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International Journal of Periodontics & Restorative Dentistry



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Int J Periodontics Restorative Dent 40 (2020), No. 2     7. Feb. 2020
Int J Periodontics Restorative Dent 40 (2020), No. 2  (07.02.2020)

Page 253-259, doi:10.11607/prd.4210, PubMed:31714540

Association Between Canine Impaction and Skeletal Pattern in the Sagittal and Vertical Planes
Al Balbeesi, Hana Omar / Al Kawari, Huda Mohammed / Al Tamimi, Ahoud Saad / Al Mubarak, Ibtisam / Al Ibrahim, Khulood I. / Divakar, Darshan Devang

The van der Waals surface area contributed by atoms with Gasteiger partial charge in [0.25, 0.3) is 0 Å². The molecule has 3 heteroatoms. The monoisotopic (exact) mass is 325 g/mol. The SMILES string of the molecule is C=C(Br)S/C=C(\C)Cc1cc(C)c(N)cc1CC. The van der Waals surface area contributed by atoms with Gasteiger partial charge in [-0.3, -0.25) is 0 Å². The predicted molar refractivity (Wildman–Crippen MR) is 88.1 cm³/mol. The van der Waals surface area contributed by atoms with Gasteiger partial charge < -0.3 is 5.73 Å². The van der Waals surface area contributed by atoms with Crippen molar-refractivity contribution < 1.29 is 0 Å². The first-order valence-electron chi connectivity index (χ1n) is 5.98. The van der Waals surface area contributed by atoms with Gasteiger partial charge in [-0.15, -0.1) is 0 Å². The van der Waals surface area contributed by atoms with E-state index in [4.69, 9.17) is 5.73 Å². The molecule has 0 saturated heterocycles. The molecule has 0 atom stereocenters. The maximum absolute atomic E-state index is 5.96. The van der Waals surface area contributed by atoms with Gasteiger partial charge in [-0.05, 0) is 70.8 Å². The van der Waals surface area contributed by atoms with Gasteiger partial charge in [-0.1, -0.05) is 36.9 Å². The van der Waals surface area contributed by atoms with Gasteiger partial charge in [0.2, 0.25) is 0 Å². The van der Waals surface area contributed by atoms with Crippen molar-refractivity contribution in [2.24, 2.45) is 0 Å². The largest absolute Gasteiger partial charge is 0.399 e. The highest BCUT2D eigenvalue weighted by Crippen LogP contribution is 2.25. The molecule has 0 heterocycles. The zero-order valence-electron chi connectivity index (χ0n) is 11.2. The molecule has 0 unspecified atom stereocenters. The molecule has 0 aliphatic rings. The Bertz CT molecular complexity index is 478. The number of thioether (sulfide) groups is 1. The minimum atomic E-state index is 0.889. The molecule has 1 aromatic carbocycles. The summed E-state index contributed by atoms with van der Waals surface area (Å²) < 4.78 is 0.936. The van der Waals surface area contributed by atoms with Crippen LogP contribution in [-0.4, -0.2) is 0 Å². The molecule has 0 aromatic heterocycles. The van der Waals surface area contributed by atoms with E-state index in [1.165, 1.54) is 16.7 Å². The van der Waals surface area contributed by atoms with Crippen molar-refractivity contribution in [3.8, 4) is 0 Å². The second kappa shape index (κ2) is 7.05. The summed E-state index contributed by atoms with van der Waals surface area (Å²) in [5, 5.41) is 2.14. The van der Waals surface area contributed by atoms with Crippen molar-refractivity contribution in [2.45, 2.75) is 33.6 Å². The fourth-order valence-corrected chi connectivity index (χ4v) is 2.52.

In the present study, the authors evaluated the association of canine impaction with different skeletal discrepancies in two planes of space (sagittal and vertical). Cephalometric and orthopantomographic radiographic images of 45 patients with one or more impacted canines were used in this retrospective study. Five radiographic morphologic parameters—ANB angle, canine angulation, angle between the Frankfort horizontal plane and the mandibular plane (FHMP), Wits appraisal analysis, and axial inclination of the maxillary incisors in the sagittal plane—were recorded for comparison. Statistical analysis was performed using SPSS 9.0 statistical package (IBM). Impaction of the maxillary canine was more frequent than mandibular canine impaction in both males and females, and palatal impaction was more common than buccal impaction, with a higher significance in males (64.7%) than in females (50%). In the sagittal relationship, the highest frequency of impacted canines was found in patients with a Class III skeletal discrepancy (44.4%), followed by Class I (28.9%) and Class II division 1 (15.6%), while the lowest frequency was in Class II division 2 (11.1%). Comparison between sexes in the vertical plane showed that impacted canines occurred more frequently in hyperdivergent female faces (51.1%) and hypodivergent male faces (48.9%). The result of this study indicates a statistically significant association of impaction with canine, sagittal, and/ or vertical dentofacial discrepancies. The results also showed a higher risk of having impacted canines in patients with certain dentofacial deformities. Therefore, canine impaction may be used to represent a substitute scale for the study of different malocclusion groups with respect to race and ethnicity.